Friday, January 23, 2004
Urinetown the Musical (Playhouse Square Center)
Tony Award winning 'URINETOWN THE MUSICAL' at Palace
When it opened on-Broadway ‘URINETOWN THE MUSICAL’ was billed as a “simple story of two kids who fall in love in a city during a water shortage.” The question most often asked about the production was, “what’s with the title?” That title, plus a wonderful cast, a no-holds barred production, and some wonderful word-of-mouth, propelled the show into becoming Broadway's most unexpected phenomenon, and the winner of the 2002 Tony Awards for Best Direction, Best Book, and Best Music and Lyrics.
This musical-comedy tale of greed, corruption, love and revolution in a city where water is worth its weight in gold has been hailed by Entertainment Weekly as "fresh, exuberant and even moving-somewhere beyond the sublime and
beyond the ridiculous."
The idea for the show came to author Greg Kotis when he visited Luxenbourg and was confronted with having to use the city's pay-per-use toilets. He, along with his friend Mark Hollmann, developed the show. Theatrical producers took one look at the title and subject matter and wouldn’t take on the project. Luckily, they happened upon three of Cleveland’s own, who were fledgling New York want-to-be stage legends. Matt and Mark Rego and Hank Unger had already produced ‘VAGINA MONOLOGUES’ and were ripe for another hit. They optioned the script, mounted an off-Broadway production, and, against the odds, they became the Big Apple’s new “wunderkinds.”
The First National Tour of ‘URINETOWN: THE MUSICAL’ is now running at Playhouse Square Center's Palace Theatre. The response to the show was very different here than in New York.
Part of the difference is that times have changed. When the show opened, the world was at relative peace. Seeing only the escapist message was all right. Since then the show’s messages have begun to ring clear. Messages such as what happens when big business is given the right to control our lives. Think of the pharmaceutical and medical companies and their stranglehold over our health. What happens when the citizens have their human rights taken away from them? Think Patriot Act and prisoners being held in jail without being officially charged with a crime? What is it like to be lied to continually in an attempt to push a political and economic agenda? Think of the missiles of mass destruction hoax, resulting in the Iraqi war, and the amount of money being made by the oil and military-industrial complex and influential public officials. Think of the rape of the environment caused by loosening of the clean air act. The fantasy of the situation described in ‘URINETOWN: THE MUSICAL’ has become near reality.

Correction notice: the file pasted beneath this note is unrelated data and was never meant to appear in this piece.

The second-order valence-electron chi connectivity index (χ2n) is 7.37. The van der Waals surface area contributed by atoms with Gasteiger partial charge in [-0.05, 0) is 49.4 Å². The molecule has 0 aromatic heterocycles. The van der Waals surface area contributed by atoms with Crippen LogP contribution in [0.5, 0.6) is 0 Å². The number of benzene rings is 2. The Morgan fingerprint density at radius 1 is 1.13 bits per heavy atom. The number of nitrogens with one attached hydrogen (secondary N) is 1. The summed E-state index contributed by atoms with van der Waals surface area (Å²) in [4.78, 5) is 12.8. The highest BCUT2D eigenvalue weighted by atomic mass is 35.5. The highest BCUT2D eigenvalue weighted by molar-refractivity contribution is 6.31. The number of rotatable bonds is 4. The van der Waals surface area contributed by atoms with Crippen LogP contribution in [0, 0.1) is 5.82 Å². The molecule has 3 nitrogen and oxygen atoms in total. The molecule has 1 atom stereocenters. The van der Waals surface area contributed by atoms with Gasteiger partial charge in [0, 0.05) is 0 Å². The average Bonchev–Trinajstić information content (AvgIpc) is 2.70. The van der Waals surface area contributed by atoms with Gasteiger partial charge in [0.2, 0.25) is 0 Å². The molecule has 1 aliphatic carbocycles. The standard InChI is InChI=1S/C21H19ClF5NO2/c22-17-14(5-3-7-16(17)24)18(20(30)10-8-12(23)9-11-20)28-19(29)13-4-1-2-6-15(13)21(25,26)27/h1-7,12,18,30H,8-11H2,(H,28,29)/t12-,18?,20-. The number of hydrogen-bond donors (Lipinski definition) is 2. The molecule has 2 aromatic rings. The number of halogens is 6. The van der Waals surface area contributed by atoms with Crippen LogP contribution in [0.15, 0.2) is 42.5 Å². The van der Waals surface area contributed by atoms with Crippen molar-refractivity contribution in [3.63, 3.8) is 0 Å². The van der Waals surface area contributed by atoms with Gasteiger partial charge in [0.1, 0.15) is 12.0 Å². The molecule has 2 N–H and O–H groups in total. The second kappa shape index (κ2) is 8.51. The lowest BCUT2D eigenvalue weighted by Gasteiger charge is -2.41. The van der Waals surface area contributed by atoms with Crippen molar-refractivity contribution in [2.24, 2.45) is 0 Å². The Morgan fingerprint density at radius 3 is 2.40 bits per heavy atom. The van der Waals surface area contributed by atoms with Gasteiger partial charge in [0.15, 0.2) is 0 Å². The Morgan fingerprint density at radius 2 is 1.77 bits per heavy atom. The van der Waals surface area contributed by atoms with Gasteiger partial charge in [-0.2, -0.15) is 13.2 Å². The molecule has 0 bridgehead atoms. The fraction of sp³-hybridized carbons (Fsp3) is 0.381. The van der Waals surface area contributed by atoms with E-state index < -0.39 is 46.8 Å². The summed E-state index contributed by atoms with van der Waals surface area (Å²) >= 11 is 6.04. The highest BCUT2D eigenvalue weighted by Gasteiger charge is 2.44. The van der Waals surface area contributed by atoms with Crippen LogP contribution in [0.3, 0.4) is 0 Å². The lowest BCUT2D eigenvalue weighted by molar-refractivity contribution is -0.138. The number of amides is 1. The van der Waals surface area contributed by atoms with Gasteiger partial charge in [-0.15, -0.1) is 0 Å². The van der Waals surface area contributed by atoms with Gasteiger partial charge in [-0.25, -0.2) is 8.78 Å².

The second factor for the difference in reaction to the show is a combination of a weaker cast and a the sometimes less-than dynamic presentation. While the Broadway production literally jumped off the stage, the touring show is more subdued. Does this mean there aren’t any laughs? Oh, believe me, there are. Does this mean that the show isn’t fun? Parts are a hoot.
The touring cast includes Tom Hewitt as Officer Lockstock, the show’s narrator. Hewitt has perfect comic timing, a wonderful ironic-sounding voice, and just the right presence for the role. Meghan Strange is wonderful as his foil, Little Sally. Whether roller skating, singing, or whining her lines, she is fine. Charlie Pollock, who played the lead role of Bobby Strong on Broadway, doesn’t quite win us over as a romantic hero, though he sings extremely well. Christine Noll is not affectionate r vulnerable enough as Hope, the daughter of the tyrant who controls the local urinals and Bobby’s love interest. The rest of cast is fine, but not wonderful.
Special production numbers are “What Is Urinetown?,” “Snuff That Girl” and the minstrel show inspired “Run Freedom Run.” “Follow Your Heart” is a lovely ballad.
CAPSULE JUDGEMENT: Having loved the Broadway production of ‘URINETOWN: THE MUSICAL,’ I wanted to love this production. I didn’t love it, I liked it. Should you go see it? Absolutely, just reserve a little of your expectations.